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Armstrong's mixture is a highly sensitive primary explosive, often found in various pyrotechnic toys.
Armstrong's mixture consists of red phosphorus and potassium chlorate. Other formulae use potassium perchlorate. Sulfur is used to substitute for some or all of the phosphorus to slightly decrease sensitivity and lower costs. Calcium carbonate may also be present in small proportions, as desensitizer. Mixtures, in which the chlorate is replaced by bromate exceed those in sensitivity and are even more unstable and sensitive.
Armstrong's mixture is found in paper caps in toy cap guns and in party poppers. The amount is very small, a few milligrams, and it's mixed with glue for better stability. Due to the high dangers of this mixture, it's extremely risky to extract this mixture.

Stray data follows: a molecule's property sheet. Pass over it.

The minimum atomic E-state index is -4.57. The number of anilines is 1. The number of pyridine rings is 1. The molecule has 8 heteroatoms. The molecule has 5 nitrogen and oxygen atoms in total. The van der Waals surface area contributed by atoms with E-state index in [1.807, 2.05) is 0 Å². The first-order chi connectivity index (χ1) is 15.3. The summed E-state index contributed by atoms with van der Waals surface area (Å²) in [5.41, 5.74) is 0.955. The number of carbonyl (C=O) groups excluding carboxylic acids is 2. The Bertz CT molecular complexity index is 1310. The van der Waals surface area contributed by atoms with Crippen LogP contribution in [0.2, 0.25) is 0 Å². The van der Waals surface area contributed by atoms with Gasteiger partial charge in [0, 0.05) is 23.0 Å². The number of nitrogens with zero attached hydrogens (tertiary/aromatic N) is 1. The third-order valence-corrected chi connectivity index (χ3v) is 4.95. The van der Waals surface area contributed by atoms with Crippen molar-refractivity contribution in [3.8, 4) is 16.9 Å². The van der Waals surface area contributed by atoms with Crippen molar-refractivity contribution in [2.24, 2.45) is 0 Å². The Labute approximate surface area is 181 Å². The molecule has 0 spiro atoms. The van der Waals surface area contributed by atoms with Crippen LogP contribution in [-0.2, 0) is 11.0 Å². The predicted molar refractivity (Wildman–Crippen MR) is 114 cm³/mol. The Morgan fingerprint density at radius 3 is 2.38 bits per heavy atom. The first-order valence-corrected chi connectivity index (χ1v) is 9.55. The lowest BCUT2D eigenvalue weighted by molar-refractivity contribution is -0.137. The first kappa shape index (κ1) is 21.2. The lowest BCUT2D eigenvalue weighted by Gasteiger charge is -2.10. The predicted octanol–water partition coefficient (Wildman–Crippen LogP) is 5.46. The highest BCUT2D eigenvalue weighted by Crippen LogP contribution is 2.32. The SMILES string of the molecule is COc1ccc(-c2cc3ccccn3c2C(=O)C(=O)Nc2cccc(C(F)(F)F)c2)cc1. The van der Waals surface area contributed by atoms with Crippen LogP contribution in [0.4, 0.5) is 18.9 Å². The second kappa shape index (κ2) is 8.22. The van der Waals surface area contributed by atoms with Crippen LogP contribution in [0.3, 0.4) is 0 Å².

Armstrong's mixture can be prepared by extremely carefully mixing powdered red phosphorus and potassium chlorate. This is always done underwater or under a non-flammable liquid. The mixture is then let to dry in open air.
Safety and handling
Armstrong's mixture is highly sensitive and can explode if heated or impacted. Due to extreme sensitivity to friction, mixing dry potassium chlorate and red phosphorus will most likely lead to an explosion, hence the ingredients are usually combined in a slurry with water, formed into the final product (for example, single drops onto paper for "paper caps") and allowed to dry. To decrease sensitivity, oil can be added.